GM Canada is not on strike, the CAW is not on strike, they shut down most of the operations for lack of parts which come from the US which is on strike.

  • Rtx Rtx on Sep 25, 2007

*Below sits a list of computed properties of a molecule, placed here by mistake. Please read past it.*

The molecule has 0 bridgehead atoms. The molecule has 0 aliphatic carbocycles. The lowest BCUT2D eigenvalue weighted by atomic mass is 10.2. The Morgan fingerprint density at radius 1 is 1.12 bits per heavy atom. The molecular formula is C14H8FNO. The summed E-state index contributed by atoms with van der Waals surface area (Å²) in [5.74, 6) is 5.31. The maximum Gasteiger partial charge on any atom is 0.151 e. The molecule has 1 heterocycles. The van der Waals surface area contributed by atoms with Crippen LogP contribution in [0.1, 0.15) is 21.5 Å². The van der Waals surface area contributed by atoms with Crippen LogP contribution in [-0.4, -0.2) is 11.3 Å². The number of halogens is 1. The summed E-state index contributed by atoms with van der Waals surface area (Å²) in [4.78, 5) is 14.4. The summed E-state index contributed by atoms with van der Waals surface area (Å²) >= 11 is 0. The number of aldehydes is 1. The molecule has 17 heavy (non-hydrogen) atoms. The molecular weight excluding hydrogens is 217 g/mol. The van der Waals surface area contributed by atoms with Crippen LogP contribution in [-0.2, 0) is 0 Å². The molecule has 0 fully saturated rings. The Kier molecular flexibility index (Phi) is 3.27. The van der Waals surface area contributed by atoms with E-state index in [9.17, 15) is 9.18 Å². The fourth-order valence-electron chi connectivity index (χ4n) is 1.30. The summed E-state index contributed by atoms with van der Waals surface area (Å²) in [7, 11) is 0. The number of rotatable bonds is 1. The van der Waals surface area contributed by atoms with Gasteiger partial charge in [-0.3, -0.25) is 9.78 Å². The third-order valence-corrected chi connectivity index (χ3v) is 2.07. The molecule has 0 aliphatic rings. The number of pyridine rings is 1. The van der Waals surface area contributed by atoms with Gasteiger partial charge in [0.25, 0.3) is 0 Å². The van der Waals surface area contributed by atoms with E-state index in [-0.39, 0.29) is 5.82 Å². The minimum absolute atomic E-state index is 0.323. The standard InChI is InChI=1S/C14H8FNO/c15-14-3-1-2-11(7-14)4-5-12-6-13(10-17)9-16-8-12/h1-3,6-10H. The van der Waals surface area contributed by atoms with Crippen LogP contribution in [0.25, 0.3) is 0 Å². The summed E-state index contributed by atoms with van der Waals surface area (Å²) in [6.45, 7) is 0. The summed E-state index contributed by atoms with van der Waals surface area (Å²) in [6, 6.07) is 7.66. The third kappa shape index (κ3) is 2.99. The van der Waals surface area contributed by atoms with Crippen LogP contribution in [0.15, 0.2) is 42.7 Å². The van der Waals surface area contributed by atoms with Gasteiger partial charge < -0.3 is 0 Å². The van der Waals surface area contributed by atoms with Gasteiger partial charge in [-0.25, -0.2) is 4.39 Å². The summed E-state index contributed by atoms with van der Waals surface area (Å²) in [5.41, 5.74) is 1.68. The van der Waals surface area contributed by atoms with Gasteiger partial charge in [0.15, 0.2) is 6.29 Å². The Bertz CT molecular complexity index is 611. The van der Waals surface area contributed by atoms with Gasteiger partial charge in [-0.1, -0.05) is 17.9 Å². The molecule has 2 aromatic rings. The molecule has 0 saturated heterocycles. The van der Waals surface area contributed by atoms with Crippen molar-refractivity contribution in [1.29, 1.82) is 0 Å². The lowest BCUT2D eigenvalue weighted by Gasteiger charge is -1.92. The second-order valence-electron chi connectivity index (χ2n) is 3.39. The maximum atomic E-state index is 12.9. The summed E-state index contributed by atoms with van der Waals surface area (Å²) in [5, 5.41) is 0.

I was watching the Toyota plant in Cambridge, Ontario empty out today and it looked like a high school/college campus at days end judging by the average age of the workers. There is part of the problem ......the UAW/CAW has a SENIOR work force. More time off, more prone to injury and sickness and focused not on the long term viability of the company but on their pensions and benefit package and the amount of severance that each will receive if/when their plant closes. The UAW even allows retirees to vote on their union execs.! You know what the retirees focus will be and who they will elect! The workers at Toyota have no union representation and deal with a lot more crap on a daily basis then their non-union counterparts. A recent change at Toyota has seen the starting wage drop from 85% of full rate to 75%. It will now take new employees at Toyota 44 months to achieve their full rate of pay. On top of this a new employee at Toyota will work on a 3 month renewing contract basis for 2 to 2 1/2 years before being offered full time employment. A full 30% of Toyota workers are contract workers and the company wants to increase this to 50%. The contract worker is expendable and is sent home if there is not enough work for him/her to keep busy. He/she has no voice within the company and the contract will not be renewed if the employee is seen to to have a problem with attitude, performance, or attendance. They are under the gun until full time employment is offered. In this way Toyota can live up to their claim as the company who has not laid off an employee since 1955. Since contract workers are not considered employees they act as a buffer to those lucky enough to have full time employee status. At the end of the day the Toyota employees have a job and a steady paycheck for now. Most of the employees at Toyota realize that it is the unions who have set the high rate of pay in the auto industry but the CAW has failed in several attempts to organize the plant. Part of the failure of the CAW to organize Toyota lands right in the lap of their spokesman Buzz Hargrove. Even though the cars are almost 100% made in North America Buzz insists on referring to Toyota vehicles and the company as "foreign competition". The feeling within the plant is that Toyota would become the number one strike target if the unions should ever get their foot in the door. Also the argument that Japan has no North American dealerships doesn't hold water. The roads in Japan would never allow most of GM's high dollar SUV's and mega trucks. The small cars that the big 3 produce (small GM's are made in Korea) are inferior to even the worst Japanese product and the Japanese would never buy them even if they were available. I wish the unions all the best but I really have to wonder at a system which would allow a pension fund to be underfunded by over 50 billion dollars which is twice the market cap of the company! Hope this one works out but I think the trough is almost empty.